Alison had started early because this was a serious day of walking. The funny thing is we kept looking for her and didn’t catch up to her until the Red Crater, which was nearly the zenith of our walk for the day. She was killing it. We arrived just in time as the weather was again changing. We quickly had time to see the best sights, but the clouds were moving in rapidly.
Sadly a few folks who left only minutes behind us didn’t get to see much at all because of the cloud coverage. The place is amazing and really makes you think about the forces within and above the Earth. I pondered the millions of years that this environment has been destroyed by lava flows, only to struggle to sustain life for a bit before the cycle was continued. The lava adding to the peaks of the mountain, only to be washed back into black sands and rubble due to erosion. It was creepy and other worldly, but beautiful.
Oturere Hut to Whakapapa Village (21.8 km)
We were supposed to go only so far as Waihohonu Hut, but we made it there at 10:30 am and decided to push on back to the Village and our car. This would soon be acknowledged as a questionable decision. We were making great time, but the trek after Waihohonu Hut was unpleasant. The rain returned, but much more heavy this time. We were soon soaked and back to trudging through a meadow. Our legs were turning to jelly. Except for Ella. She took off ahead of everyone, and we never saw her again. The trails are incredibly well marked and immaculately created. I’ve never seen trails this nice over such long distances. I can’t believe how much work has been put into building stairs, boardwalks and crafting the trail. We finally made it out and made good time, despite it seeming like we were moving at a snail’s pace.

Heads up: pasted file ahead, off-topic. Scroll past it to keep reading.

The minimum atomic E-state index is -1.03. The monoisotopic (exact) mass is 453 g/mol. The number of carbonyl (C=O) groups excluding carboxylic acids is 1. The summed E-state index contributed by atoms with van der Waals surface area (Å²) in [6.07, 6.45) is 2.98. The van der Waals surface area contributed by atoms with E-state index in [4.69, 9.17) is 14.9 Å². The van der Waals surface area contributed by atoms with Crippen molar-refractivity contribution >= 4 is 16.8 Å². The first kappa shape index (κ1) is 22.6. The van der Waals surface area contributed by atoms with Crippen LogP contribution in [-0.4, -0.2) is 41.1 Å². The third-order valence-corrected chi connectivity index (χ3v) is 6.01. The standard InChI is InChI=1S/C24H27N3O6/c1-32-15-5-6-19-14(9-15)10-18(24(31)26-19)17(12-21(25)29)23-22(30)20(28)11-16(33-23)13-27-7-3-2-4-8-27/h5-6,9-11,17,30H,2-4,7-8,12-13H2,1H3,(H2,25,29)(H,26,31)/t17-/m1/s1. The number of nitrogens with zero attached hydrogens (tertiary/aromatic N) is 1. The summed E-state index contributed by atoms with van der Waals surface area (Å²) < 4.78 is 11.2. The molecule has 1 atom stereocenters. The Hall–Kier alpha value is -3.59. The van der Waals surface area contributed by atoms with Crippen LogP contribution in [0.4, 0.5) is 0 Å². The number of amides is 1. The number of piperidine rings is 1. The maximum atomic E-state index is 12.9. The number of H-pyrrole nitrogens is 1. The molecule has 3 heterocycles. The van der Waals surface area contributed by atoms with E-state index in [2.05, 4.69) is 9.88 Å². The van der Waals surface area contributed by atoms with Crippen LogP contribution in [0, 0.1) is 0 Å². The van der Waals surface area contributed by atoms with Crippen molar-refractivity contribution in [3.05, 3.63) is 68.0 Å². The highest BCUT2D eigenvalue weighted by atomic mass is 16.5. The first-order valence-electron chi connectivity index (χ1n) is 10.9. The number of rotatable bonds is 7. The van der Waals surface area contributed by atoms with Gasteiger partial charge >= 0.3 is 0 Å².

Tongariro Northern Crossing
There is another option to completing the Great Walk, which is the circuit route. This option is the Northern Crossing. This actually sees the main highlights. In retrospect this would have probably been a good option, but it involves arranging transport, as it it only one way. We got to see the sights up high, but if the weather was bad you would basically see nothing. By doing the Great Walk, we had a bit of flexibility. If the weather was perfect, the Circuit would be amazing too, because you would be in the shadow of the volcanoes the whole time providing a bit of back drop.
We were actually really excited to complete the trek and break in our gear. When you travel as a family with kids, you have a elevated sense of fear, because you are responsible for other lives. You must make good decisions with safety in mind. Yes, we were traveling in a volcano zone. Eruptions were possible with no warning. Yes, earthquakes were also possible. There are other dangers in an alpine environment. It was great to successfully complete the circuit and gain some experience with tramping in New Zealand. The weather was not great, but you have to book Great Walks well in advance to even do them. You really just have to hope for the best. Hopefully the weather would start to improve for our time in New Zealand.